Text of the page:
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Liberals reject increased scrutiny of arms exports

West Vancouver—Sunshine Coast—Sea to Sky Country MP Pamela Goldsmith-Jones defends weapons sales to Saudi Arabia

During the last federal election the Liberals promised “to better help those affected by war and violent conflict”.

But by May of this year, The Globe and Mail reported, “Canada is obliged to uphold its reputation for honouring business deals and therefore must sell $15-billion of armoured vehicles to Saudi Arabia, Justin Trudeau said when asked about video footage that shows the Saudis using similar machines against civilians in the Mideast country.”

Now the newspaper reports, “The Trudeau Liberals voted down a motion to give MPs a key role in scrutinizing foreign exports of Canadian military goods, saying this level of parliamentary oversight was unnecessary. The motion was in reaction to a deal to sell $15-billion in weaponized armoured vehicles to Saudi Arabia, a country known for human rights abuses.”

The NDP had proposed to establish a new House of Commons committee, similar to what British parliamentarians have, given Canadian arms exports have nearly doubled over the past decade.

Liberal MP Pamela Goldsmith-Jones argued, “[This] is unnecessary and would merely create additional excessive burdens on an already highly regulated and monitored industry. …Is the defence industry really something we wish to cut back on? While we welcome the member’s concerns for human rights, transparent processes and strong arms controls, we are disappointed by the disregard for tens of thousands of Canadians’ livelihoods.” She added that Saudi Arabia is a strategic partner “in preventing … chaos, lawlessness, atrocities and terrorist attacks.”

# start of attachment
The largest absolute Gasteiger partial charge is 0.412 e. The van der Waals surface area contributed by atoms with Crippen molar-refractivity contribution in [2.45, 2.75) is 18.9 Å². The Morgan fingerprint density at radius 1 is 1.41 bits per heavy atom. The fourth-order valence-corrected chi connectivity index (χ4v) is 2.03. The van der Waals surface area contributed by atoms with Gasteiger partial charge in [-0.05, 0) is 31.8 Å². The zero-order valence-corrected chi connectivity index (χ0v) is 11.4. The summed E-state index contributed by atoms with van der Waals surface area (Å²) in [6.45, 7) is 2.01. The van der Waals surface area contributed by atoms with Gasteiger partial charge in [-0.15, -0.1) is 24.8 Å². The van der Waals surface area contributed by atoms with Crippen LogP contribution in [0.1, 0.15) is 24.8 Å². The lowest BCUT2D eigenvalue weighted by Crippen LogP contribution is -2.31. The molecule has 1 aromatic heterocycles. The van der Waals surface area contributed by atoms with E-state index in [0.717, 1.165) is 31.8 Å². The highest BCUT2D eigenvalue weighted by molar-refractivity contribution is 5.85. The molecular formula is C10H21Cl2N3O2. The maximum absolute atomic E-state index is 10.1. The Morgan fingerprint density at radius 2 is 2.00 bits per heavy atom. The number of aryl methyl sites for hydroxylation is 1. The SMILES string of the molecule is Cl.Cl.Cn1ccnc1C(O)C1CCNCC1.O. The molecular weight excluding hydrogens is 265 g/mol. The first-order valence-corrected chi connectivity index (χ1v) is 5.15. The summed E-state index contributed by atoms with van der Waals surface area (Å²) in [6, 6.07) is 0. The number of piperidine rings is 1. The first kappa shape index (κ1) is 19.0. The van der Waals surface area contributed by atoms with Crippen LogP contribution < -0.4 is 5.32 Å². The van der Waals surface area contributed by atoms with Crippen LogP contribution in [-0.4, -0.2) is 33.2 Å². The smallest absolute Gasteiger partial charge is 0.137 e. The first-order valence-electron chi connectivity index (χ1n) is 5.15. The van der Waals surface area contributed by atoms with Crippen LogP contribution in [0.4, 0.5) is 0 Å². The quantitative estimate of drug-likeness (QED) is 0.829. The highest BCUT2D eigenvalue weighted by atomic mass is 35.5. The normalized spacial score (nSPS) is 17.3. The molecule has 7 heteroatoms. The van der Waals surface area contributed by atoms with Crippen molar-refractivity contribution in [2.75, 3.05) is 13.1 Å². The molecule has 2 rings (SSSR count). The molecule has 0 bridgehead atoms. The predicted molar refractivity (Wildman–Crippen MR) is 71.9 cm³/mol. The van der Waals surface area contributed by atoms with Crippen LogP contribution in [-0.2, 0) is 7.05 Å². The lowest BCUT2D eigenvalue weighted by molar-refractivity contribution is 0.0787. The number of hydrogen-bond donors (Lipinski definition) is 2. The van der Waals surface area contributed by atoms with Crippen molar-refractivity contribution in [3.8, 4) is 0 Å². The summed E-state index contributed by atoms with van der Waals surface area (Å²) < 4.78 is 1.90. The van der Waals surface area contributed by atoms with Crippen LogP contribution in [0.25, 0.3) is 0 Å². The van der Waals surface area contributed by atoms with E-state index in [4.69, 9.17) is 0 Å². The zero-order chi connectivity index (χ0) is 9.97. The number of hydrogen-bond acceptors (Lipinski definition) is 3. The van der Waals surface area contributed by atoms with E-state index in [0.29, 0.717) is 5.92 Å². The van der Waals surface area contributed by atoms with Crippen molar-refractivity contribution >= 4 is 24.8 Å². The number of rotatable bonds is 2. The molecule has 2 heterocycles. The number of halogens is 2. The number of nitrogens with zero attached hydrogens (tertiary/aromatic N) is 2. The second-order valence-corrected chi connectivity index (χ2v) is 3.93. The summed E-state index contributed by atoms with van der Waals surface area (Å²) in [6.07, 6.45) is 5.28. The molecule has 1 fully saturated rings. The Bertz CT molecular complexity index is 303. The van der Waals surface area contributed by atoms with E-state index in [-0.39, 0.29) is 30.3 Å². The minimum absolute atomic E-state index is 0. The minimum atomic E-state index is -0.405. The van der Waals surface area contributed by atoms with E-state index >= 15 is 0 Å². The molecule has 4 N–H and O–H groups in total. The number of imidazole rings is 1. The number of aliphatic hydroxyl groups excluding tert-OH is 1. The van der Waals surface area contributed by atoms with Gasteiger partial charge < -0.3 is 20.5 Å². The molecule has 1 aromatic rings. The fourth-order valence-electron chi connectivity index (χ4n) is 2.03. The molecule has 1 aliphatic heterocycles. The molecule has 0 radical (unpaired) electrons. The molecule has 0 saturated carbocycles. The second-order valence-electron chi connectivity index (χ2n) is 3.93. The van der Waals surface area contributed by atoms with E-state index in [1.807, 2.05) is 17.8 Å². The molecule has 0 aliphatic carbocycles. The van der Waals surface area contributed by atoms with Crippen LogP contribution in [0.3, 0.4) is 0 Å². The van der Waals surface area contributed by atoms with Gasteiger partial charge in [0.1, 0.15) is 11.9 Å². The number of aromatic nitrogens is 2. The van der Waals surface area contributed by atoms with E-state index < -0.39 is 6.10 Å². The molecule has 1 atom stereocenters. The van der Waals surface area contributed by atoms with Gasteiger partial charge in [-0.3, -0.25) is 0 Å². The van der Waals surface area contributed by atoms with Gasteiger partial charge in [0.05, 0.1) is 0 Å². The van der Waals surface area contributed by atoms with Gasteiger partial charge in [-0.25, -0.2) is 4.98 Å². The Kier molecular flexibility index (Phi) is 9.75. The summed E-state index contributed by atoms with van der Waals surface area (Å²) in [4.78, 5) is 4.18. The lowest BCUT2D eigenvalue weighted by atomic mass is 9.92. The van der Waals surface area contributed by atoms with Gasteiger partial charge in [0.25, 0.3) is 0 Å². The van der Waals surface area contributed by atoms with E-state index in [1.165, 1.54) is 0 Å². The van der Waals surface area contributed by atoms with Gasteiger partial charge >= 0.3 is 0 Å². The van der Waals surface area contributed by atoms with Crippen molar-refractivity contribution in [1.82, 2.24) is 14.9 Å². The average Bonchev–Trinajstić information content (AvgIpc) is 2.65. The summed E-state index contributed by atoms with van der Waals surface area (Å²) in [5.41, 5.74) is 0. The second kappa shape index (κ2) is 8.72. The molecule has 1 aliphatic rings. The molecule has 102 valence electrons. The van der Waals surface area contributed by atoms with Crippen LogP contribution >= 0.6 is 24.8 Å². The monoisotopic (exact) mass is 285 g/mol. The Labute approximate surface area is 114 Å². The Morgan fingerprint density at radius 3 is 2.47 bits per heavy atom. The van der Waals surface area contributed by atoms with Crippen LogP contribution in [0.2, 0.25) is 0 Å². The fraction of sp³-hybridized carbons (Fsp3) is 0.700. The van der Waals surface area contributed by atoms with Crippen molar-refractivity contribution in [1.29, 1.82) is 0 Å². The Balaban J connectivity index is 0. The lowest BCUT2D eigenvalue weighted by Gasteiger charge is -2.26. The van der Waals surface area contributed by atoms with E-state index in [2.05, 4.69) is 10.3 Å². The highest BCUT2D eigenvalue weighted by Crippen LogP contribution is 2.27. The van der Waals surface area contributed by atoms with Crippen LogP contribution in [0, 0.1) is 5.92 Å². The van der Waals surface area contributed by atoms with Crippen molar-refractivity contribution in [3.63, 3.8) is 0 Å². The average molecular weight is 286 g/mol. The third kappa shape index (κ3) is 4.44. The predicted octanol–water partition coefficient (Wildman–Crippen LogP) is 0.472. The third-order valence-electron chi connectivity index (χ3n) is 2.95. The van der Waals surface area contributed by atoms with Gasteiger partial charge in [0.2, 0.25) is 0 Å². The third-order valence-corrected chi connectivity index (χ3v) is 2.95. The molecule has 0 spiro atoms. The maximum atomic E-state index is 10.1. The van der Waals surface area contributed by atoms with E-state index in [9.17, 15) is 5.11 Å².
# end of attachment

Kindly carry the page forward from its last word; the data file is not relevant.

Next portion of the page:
But CBC reporter Neil Macdonald has commented, “There is the little matter of how the Saudis treat their own citizens. They have a hideous record of torture, oppression, arbitrary arrest and mistreatment of detainees, suppression of speech and religion, and institutional misogyny. They execute women for sorcery. Homosexuality is a grave crime. This is a regime Canada wants to supply with arms and war-fighting vehicles?”

A Nanos Research poll conducted in July found that 73 per cent of Canadians had some degree of opposition to the sale of Canadian military goods to Saudi Arabia. That poll also found that nine in 10 Canadians ant the Trudeau government to provide information on whether or not it approved the export of an unspecified amount of “military items” to the military junta in Thailand. Foreign minister Stephane Dion says he cannot make public his decision because it would harm the commercial interests of the company or companies involved.

The theme of the Council of Canadians annual conference is ‘Toward a Healthy Economy for People and the Planet’. Board member Leo Broderick and organizer Harjap Grewal will be hosting a workshop at that conference titled ‘The Economics of War and Peace: Canada’s Changing Role’. We believe that a growing arms export industry is not part of a health economy. As the prime minister himself said when he launched his campaign for Canada to have a seat at the United Nations Security Council for a two year term beginning in 2021, “A fair and successful world is a peaceful world.”

For more on Groundswell 2016, please click here.